icebound

I can’t get out of my apartment.

Boston didn’t really get that much snow from this season’s Omega Blizzard.  Probably about six inches which, for those of you visiting from the South (and I know you’re out there), is really nothing.  There are no giant mounds of snow crushing at my front door.  The problem is that yesterday’s fluffy, friendly snow turned to evil, gray sleet halfway through the day.  My walk from the subway to my apartment—about half a block—was an absolute nightmare.  The carpet of snow prevented the rainwater from draining into the sewers, turning the sidewalks in my neighborhood into lakes six inches deep.  I circled my street for an extra ten minutes just trying to figure out how to get onto my block.

On this chilly, sunlit morning, the nightmare scenario I’ve been dreading for six years has finally become reality.  Despite the best efforts of shovels and snowblowers the night before, the remains of the snow and water have hardened into wavy, flawlessly smooth swathes of ice.  It’s impassable.  My balance just isn’t good enough.

I can’t get out of my apartment.

That’s not entirely true.  I can get out of my apartment easily enough, and even walk about fifteen feet before I hit the first patch of ice.  I can even get over that patch of ice if I move slowly enough.  Alright, so my feet went out from under me the first time, but I caught myself on a nearby wall and dragged myself upright, and continued onward.  It wasn’t embarrassing at all, slipping and falling and slipping some more like that.  In public.  I rounded the corner and made it another twenty feet or so before I came to it.  The parking lot.  The one with the steep incline that always has a stream of water pouring out of it whenever it rains.  Now the part of it that crosses my sidewalk is, you guessed it, a sheet of ice, larger, longer, and bumpier than the one before it.  Also?  Nothing to grab if I slip.  Which I will.  Because winter hates friction and gravity hates me.

I can’t get out of my apartment.

So, I turned around—carefully—and headed back to my apartment.  A less honest writer would omit the part where he comes back to that first patch of ice, slips, and lands ass first on what feels like a glass floor.  But people, I am nothing if not honest.   It was a weird feeling dragging myself up again, my gloved hands pressing against a bank of snow that had frozen so perfectly solid that it almost felt like plastic.

I can’t get out of my apartment.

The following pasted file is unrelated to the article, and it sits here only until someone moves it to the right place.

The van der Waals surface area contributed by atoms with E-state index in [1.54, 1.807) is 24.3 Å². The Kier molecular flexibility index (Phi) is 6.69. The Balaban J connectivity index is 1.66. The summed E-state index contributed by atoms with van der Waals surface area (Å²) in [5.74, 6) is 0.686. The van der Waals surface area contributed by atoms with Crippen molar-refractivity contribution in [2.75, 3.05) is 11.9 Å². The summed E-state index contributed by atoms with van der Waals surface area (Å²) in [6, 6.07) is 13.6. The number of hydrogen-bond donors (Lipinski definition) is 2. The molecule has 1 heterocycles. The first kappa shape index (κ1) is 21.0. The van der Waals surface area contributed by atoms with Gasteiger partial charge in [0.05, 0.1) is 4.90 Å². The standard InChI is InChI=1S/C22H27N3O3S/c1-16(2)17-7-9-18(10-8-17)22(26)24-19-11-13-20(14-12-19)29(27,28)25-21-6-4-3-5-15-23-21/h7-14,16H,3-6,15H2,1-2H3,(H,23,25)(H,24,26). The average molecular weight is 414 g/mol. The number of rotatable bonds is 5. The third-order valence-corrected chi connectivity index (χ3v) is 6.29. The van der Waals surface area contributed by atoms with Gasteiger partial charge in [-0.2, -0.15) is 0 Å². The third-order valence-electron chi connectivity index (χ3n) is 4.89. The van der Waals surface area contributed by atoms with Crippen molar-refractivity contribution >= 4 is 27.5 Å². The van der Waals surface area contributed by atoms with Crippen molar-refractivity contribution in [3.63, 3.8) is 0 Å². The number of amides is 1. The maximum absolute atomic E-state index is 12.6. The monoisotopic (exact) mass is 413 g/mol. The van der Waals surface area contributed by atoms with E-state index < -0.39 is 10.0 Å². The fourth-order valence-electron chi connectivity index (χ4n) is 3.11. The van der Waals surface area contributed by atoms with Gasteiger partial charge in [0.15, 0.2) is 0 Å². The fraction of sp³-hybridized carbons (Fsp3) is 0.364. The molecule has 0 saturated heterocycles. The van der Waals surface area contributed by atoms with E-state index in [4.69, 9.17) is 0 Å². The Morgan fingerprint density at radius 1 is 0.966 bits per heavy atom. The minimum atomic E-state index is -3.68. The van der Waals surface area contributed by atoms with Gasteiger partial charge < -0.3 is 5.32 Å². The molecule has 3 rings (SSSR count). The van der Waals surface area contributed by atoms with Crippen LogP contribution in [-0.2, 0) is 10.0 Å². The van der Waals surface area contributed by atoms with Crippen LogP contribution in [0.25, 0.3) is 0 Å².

I can’t be the only one.  Even the more sure-footed people in my neighborhood are having their awkward moments.  I’m sure that none of them are missing a day of work because of it, though.  How do you people even look at an icy sidewalk?  How do you perceive it?  Surely, it crosses your mind that you need to be more cautious, right?  Do you start picturing your steps ahead of time?  Do you start planning for a possible fall?  Does the possibility even occur to you?  I ask because I’ve never thought about an icy sidewalk any other way.

I can’t get out of my apartment.

God knows I tried.  Even now, I’m still dressed for work.  I called the office to let them know the situation (“I can’t get out of my apartment.”).   Yes, Jon, you will have to use a sick day.  No, Jon, wearing a tie and sitting in front of a computer does not count as “coming to work.”  See you tomorrow, maybe.  The temperature won’t pop up above freezing until at least Saturday.

I can’t get out of my apartment.

It’s not so bad, really.  It’s really hilarious watching that silver sedan at the bottom of my street spin its wheels.  It’s been trapped for at least a half hour.  I’ve started a betting pool with myself, and I think it’ll be out of the parking space before the hour is out.  I think I’ll have some buffalo wings delivered for lunch today, because, you know, I can’t get out of my apartment.

Commentation

(2 Comments)

  1. GDeeeeZL wrote:

    As you well know, JD, I walk as though I am on a mission to hurt somebody….bad. Furthermore, I tend to ambulate with my shoulders, not my legs. When I approach a large sheet of ice I don’t think so much as I tell the ice with my size 12s, “You better hope I don’t fall because if I do, you’re going to be the one who gets hurt.” Ice is my bitch. Ice fears and respects me. If I do slip, I tend to catch myself by stomping down hard with the heel of the foot highest in the air. Ice is my bitch. That quick stomp on the ice reminds it who is the DeeeeZ and who is simply a (mostly) static group of water molecules. Ice is my bitch. I’m sorry you’re stuck inside today. Rest assured, I will have a hero fantasy later today, wherein I bust my way through the tundra to your apartment and flex a path clear for you from home all the way to your work.

  2. Icelander wrote:

    At least you don’t own your own house. Then the ice and snow that’s trapping you in your house is YOUR problem.

    You get to strap on your boots and gloves and coat and scarf and hat and long underpants, though not necessarily in that order, and grab your shovel and pickaxe and salt and dynamite and go dig that stuff out.

    Then, the following day, you get to stay home from work because you can’t. freaking. move.

    (I followed your link from WWdN.)